Activists Protest Murders of Young Women at the Mexican Border
Over 1,000 Mexicans and dozens of American and Canadian activists are demanding justice for the hundreds of women and girls murdered in Mexico's border town of Juarez.
The majority of victims, usually workers at US-owned assembly plants and factories known as maquiladoras, are found raped and strangled.
Over 200 US companies have located in Juarez, across the border from El Paso, Texas, to exploit primarily young female workers at wages of approximately 40 cents an hour. The American companies have not provided adequate lighting, transportation, and other safety measures for these exploited workers as they travel to and from work. Lately, companies are pulling out of Juarez to find even cheaper labor in Southeast Asia.
Ramona Morales, whose 16-year-old daughter was killed in Juarez in 1995, has been traveling to cities across the United States to raise awareness about the problem. “Maybe with all of this we can get the support of the United States to finally find who killed our daughters,” she said, according to the Associated Press.
Meanwhile, angering women’s rights activists, the Mexican government released a report last week that argues that there is little evidence that the murdered women were victims of serial killings or gangsters. Human rights and women’s rights groups have been accusing the Mexican authorities of responding to the murders incompetently and of failing to take the necessary actions to investigate the abductions and brutal murders of women and girls in Ciudad Juarez and Chihuahua, Mexico. “I think [the Mexican government] already know[s] who the killers are,” Maricela Ortiz, director of Return Our Daughters Home, told the New York Times. “I believe they know what is happening, and this network of complicity will not permit an easy solution, because the people who kill are rich and powerful.”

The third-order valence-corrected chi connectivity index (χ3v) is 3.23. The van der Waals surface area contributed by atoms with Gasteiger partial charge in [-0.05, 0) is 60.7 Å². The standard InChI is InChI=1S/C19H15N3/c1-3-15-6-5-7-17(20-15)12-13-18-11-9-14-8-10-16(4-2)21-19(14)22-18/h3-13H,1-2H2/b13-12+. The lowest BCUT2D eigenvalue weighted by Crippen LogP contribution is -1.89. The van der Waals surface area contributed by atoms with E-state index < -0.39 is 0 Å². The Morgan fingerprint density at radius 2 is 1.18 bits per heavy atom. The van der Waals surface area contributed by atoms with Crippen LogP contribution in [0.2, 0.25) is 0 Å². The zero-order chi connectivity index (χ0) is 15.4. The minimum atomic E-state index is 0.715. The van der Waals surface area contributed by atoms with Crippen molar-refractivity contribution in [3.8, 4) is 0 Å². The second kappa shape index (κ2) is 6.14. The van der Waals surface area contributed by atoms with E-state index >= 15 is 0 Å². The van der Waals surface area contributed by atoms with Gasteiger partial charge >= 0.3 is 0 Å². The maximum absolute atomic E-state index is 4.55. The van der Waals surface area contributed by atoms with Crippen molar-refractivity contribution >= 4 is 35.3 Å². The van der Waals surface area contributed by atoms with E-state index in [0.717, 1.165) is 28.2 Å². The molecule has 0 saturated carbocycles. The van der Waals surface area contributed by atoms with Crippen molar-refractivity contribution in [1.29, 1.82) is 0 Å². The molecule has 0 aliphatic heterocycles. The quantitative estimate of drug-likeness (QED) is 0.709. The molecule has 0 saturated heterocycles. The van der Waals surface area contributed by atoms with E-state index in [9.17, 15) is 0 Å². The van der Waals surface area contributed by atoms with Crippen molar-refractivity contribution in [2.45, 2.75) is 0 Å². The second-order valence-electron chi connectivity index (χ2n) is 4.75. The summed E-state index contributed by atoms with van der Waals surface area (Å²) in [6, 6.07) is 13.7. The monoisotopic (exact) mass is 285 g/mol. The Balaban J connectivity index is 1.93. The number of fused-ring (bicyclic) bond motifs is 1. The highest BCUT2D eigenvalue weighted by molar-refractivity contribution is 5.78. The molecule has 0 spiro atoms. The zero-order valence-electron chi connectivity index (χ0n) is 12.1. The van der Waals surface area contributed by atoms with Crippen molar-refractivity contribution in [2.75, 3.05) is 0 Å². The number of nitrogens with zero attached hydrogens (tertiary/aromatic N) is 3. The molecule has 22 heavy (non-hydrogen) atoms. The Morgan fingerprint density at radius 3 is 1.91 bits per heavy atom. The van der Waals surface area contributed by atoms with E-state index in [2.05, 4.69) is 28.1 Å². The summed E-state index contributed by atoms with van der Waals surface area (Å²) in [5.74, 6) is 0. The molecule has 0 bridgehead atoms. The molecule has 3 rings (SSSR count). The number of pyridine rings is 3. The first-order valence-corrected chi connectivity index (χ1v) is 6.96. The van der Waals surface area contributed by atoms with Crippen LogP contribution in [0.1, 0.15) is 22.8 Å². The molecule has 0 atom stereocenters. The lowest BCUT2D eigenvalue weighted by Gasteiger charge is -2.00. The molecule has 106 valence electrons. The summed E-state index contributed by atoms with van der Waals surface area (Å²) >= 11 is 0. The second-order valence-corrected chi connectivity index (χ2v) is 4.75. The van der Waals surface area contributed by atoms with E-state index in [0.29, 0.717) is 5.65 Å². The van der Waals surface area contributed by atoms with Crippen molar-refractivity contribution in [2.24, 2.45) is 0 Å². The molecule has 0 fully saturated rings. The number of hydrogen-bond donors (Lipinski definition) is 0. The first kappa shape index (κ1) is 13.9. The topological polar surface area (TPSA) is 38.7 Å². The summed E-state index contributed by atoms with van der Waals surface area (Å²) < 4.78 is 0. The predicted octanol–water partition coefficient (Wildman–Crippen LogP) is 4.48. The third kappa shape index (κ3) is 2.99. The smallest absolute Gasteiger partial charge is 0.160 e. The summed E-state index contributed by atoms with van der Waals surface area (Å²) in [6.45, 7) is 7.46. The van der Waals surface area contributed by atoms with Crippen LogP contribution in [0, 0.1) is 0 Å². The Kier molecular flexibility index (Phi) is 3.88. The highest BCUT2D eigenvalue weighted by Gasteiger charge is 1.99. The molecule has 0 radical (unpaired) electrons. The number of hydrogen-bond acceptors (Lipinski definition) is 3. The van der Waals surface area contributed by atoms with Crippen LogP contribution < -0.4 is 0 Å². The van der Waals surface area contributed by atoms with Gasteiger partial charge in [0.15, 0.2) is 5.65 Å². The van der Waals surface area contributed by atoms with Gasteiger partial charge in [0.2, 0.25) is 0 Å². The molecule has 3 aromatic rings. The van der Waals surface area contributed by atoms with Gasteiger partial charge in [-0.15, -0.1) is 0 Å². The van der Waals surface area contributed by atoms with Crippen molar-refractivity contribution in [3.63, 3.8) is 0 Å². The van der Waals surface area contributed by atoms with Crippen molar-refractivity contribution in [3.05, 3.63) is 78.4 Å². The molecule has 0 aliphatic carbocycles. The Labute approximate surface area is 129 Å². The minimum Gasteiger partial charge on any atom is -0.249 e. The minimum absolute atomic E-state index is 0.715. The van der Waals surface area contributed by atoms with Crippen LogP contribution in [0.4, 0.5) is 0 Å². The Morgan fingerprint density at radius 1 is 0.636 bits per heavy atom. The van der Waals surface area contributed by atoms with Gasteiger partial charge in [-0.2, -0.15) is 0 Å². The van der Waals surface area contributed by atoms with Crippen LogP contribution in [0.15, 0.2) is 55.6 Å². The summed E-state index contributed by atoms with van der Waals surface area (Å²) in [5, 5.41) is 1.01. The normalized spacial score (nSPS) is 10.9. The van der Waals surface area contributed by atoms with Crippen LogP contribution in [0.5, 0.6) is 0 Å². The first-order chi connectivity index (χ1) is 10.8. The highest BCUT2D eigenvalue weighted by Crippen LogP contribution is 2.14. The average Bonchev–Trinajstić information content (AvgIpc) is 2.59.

8/28/2015 Alaska Court Protects Abortion Access for Low-Income Women - The Alaska Superior Court struck down a state law yesterday that would have severely limited abortion access for low-income women in Alaska.
The state's Superior Court also struck down a Department of Health and Social Services regulation that placed narrow specifications on Medicaid coverage for abortions, requiring that Medicaid-funded abortions be determined by a physician to be "medically necessary." Last year, the Center for Reproductive Rights, the American Civil Liberties Union, and Planned Parenthood sued on behalf of the Planned Parenthood of the Great Northwest, claiming that the narrow definition of "medically necessary" arbitrarily established conditions designed to restrict the ability of low-income women to access abortion services.
The law was temporarily blocked last July by an Alaskan state court judge.
Superior Court Judge John Suddock ordered yesterday that the state be blocked from implementing this regulation, ruling that it placed an undue burden on low-income women seeking abortion services in Alaska.
"By providing health care to all poor Alaskans except women who need abortions, the challenged regulation violates the state constitutional guarantee of 'equal rights, opportunities, and protection under the law'," the ruling read.
"We applaud the superior court for striing down these cruel restrictions on women's health and rights that violate the Alaska Constitution," said Chris Charbonneau, CEO of Planned Parenthood of the Great Northwest and the Hawaiian Islands. . . .
8/26/2015 Saudi Women Prepare to Vote for the First Time - The fight for gender equality is making slow but notable progress in Saudi Arabia, where women will be allowed to vote for the first time in upcoming December elections.
This shift in Saudi law came in 2011, when a royal decree announced that women would be allowed to vote and run in local elections beginning in December of 2015. . . .